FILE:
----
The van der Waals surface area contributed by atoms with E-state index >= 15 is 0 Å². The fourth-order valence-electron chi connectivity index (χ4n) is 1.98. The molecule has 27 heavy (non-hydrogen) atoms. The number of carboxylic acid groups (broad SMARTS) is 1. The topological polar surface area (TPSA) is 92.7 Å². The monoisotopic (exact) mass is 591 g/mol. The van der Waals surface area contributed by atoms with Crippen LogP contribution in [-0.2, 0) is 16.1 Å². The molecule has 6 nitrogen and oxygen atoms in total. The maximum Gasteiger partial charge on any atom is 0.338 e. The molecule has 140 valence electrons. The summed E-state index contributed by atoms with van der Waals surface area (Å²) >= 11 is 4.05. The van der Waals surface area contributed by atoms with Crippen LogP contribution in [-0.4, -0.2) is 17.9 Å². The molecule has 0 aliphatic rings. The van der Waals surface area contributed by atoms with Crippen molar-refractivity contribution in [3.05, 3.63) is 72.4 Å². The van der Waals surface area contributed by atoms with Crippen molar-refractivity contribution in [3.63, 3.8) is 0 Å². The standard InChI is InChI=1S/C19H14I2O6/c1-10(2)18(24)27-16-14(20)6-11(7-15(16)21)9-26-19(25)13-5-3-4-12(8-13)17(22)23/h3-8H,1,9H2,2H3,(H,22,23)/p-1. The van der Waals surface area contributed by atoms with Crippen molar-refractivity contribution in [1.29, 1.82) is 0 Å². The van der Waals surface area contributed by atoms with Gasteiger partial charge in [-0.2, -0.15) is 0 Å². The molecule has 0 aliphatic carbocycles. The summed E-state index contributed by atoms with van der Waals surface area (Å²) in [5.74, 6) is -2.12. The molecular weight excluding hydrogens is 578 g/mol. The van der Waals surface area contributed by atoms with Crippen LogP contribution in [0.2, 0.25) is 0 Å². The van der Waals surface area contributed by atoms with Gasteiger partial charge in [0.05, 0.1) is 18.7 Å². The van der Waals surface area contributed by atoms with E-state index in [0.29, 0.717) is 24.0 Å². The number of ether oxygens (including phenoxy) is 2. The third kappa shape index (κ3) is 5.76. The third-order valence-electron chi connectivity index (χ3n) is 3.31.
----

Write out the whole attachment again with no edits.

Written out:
The van der Waals surface area contributed by atoms with E-state index >= 15 is 0 Å². The fourth-order valence-electron chi connectivity index (χ4n) is 1.98. The molecule has 27 heavy (non-hydrogen) atoms. The number of carboxylic acid groups (broad SMARTS) is 1. The topological polar surface area (TPSA) is 92.7 Å². The monoisotopic (exact) mass is 591 g/mol. The van der Waals surface area contributed by atoms with Crippen LogP contribution in [-0.2, 0) is 16.1 Å². The molecule has 6 nitrogen and oxygen atoms in total. The maximum Gasteiger partial charge on any atom is 0.338 e. The molecule has 140 valence electrons. The summed E-state index contributed by atoms with van der Waals surface area (Å²) >= 11 is 4.05. The van der Waals surface area contributed by atoms with Crippen LogP contribution in [-0.4, -0.2) is 17.9 Å². The molecule has 0 aliphatic rings. The van der Waals surface area contributed by atoms with Crippen molar-refractivity contribution in [3.05, 3.63) is 72.4 Å². The van der Waals surface area contributed by atoms with Crippen molar-refractivity contribution in [3.63, 3.8) is 0 Å². The standard InChI is InChI=1S/C19H14I2O6/c1-10(2)18(24)27-16-14(20)6-11(7-15(16)21)9-26-19(25)13-5-3-4-12(8-13)17(22)23/h3-8H,1,9H2,2H3,(H,22,23)/p-1. The van der Waals surface area contributed by atoms with Crippen molar-refractivity contribution in [1.29, 1.82) is 0 Å². The van der Waals surface area contributed by atoms with Gasteiger partial charge in [-0.2, -0.15) is 0 Å². The molecule has 0 aliphatic carbocycles. The summed E-state index contributed by atoms with van der Waals surface area (Å²) in [5.74, 6) is -2.12. The molecular weight excluding hydrogens is 578 g/mol. The van der Waals surface area contributed by atoms with Crippen LogP contribution in [0.2, 0.25) is 0 Å². The van der Waals surface area contributed by atoms with Gasteiger partial charge in [0.05, 0.1) is 18.7 Å². The van der Waals surface area contributed by atoms with E-state index in [0.29, 0.717) is 24.0 Å². The number of ether oxygens (including phenoxy) is 2. The third kappa shape index (κ3) is 5.76. The third-order valence-electron chi connectivity index (χ3n) is 3.31.